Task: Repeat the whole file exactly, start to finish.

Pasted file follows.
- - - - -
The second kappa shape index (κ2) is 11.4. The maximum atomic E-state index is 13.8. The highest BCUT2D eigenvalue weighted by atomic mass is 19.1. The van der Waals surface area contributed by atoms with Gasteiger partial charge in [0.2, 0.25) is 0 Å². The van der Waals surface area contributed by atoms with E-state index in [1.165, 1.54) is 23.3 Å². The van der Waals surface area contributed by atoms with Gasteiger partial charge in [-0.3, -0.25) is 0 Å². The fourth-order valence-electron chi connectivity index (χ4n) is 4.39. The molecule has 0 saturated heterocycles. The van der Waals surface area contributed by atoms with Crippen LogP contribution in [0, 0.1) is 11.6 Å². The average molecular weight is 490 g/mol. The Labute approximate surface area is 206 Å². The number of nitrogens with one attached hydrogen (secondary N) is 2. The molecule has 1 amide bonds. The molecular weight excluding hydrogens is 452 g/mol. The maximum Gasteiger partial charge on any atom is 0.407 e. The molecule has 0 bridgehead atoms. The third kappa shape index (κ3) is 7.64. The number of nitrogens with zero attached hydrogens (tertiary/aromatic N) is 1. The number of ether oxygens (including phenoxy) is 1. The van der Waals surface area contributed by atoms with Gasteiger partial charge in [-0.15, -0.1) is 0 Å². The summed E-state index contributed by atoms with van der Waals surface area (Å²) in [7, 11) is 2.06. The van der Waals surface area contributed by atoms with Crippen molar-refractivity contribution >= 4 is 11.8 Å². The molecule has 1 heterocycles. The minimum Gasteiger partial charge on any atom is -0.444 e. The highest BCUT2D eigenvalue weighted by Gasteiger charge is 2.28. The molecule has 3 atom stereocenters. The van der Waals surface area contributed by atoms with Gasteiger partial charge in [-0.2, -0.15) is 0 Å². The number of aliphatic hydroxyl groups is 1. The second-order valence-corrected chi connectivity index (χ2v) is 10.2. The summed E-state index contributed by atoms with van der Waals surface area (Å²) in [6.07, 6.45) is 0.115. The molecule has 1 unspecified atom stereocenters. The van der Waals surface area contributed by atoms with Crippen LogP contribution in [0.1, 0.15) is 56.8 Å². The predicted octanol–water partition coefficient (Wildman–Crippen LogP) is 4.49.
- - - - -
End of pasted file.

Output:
The second kappa shape index (κ2) is 11.4. The maximum atomic E-state index is 13.8. The highest BCUT2D eigenvalue weighted by atomic mass is 19.1. The van der Waals surface area contributed by atoms with Gasteiger partial charge in [0.2, 0.25) is 0 Å². The van der Waals surface area contributed by atoms with E-state index in [1.165, 1.54) is 23.3 Å². The van der Waals surface area contributed by atoms with Gasteiger partial charge in [-0.3, -0.25) is 0 Å². The fourth-order valence-electron chi connectivity index (χ4n) is 4.39. The molecule has 0 saturated heterocycles. The van der Waals surface area contributed by atoms with Crippen LogP contribution in [0, 0.1) is 11.6 Å². The average molecular weight is 490 g/mol. The Labute approximate surface area is 206 Å². The number of nitrogens with one attached hydrogen (secondary N) is 2. The molecule has 1 amide bonds. The molecular weight excluding hydrogens is 452 g/mol. The maximum Gasteiger partial charge on any atom is 0.407 e. The molecule has 0 bridgehead atoms. The third kappa shape index (κ3) is 7.64. The number of nitrogens with zero attached hydrogens (tertiary/aromatic N) is 1. The number of ether oxygens (including phenoxy) is 1. The van der Waals surface area contributed by atoms with Gasteiger partial charge in [-0.15, -0.1) is 0 Å². The summed E-state index contributed by atoms with van der Waals surface area (Å²) in [7, 11) is 2.06. The van der Waals surface area contributed by atoms with Crippen molar-refractivity contribution >= 4 is 11.8 Å². The molecule has 1 heterocycles. The minimum Gasteiger partial charge on any atom is -0.444 e. The highest BCUT2D eigenvalue weighted by Gasteiger charge is 2.28. The molecule has 3 atom stereocenters. The van der Waals surface area contributed by atoms with Gasteiger partial charge in [-0.2, -0.15) is 0 Å². The number of aliphatic hydroxyl groups is 1. The second-order valence-corrected chi connectivity index (χ2v) is 10.2. The summed E-state index contributed by atoms with van der Waals surface area (Å²) in [6.07, 6.45) is 0.115. The molecule has 1 unspecified atom stereocenters. The van der Waals surface area contributed by atoms with Crippen LogP contribution in [0.1, 0.15) is 56.8 Å². The predicted octanol–water partition coefficient (Wildman–Crippen LogP) is 4.49.